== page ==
Following our medical teams annual appraisal we asked our nurses if we could share some of the positive feedback they received from the parents of some of our service users.
All of our service users are encouraged and supported to access training, development or education courses relevant to their interests and abilities.
We are delighted to share an amazing story ... this shows that by supporting the little things we can help people make a BIG difference in their lives.
An example of the challenges faced by people with epilepsy. A polite, bright and articulate man whose confidence has been eroded by a long battle with epilepsy.
The moment when a child leaves home is a significant time for families. It will be mixed with a sense of excitement, sadness and some trepidation.
Gemma is 30 years old and was one of our first residential care service users. She now lives in a modern flat in Purley. Gemma came to us from a specialist school and wasn’t able to do much for herself. She had a diagnosis of idiopathic generalized epilepsy having had her first seizures at the age of eight months.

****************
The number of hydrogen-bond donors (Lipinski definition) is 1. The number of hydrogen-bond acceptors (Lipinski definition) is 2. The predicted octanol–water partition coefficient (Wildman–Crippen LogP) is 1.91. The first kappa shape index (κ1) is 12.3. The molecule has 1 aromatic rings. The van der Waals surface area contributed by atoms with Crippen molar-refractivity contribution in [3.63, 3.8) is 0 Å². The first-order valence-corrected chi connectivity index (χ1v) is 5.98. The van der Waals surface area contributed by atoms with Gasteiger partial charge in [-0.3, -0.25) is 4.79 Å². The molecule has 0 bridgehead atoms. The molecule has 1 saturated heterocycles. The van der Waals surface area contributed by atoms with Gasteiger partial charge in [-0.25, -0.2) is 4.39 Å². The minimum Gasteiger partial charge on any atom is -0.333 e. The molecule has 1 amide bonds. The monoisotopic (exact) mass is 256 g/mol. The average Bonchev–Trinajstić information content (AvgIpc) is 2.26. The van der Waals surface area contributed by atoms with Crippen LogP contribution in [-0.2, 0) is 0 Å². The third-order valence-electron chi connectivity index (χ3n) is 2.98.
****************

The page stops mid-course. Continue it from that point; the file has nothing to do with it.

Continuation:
Making the case for people with severe epilepsy and learning disabilities to receive specialist care and support from an organisation such as Independence Homes is a hugely important and often complex process. For some people, it can mean the difference between happiness and misery.
Linda arrived at Liberty Court, a modern development of one and two bedroom flats for people with epilepsy, after living in a residential service.
The supported living services provided by Independence Homes are amongst the most modern in the country. They’re now home to men and women from across the country who have the ambition to overcome their epilepsy and make the most of their lives, just like 39 year old Alan, who lives at Liberty Court. Although Alan likes his own space, he’s a very sociable man.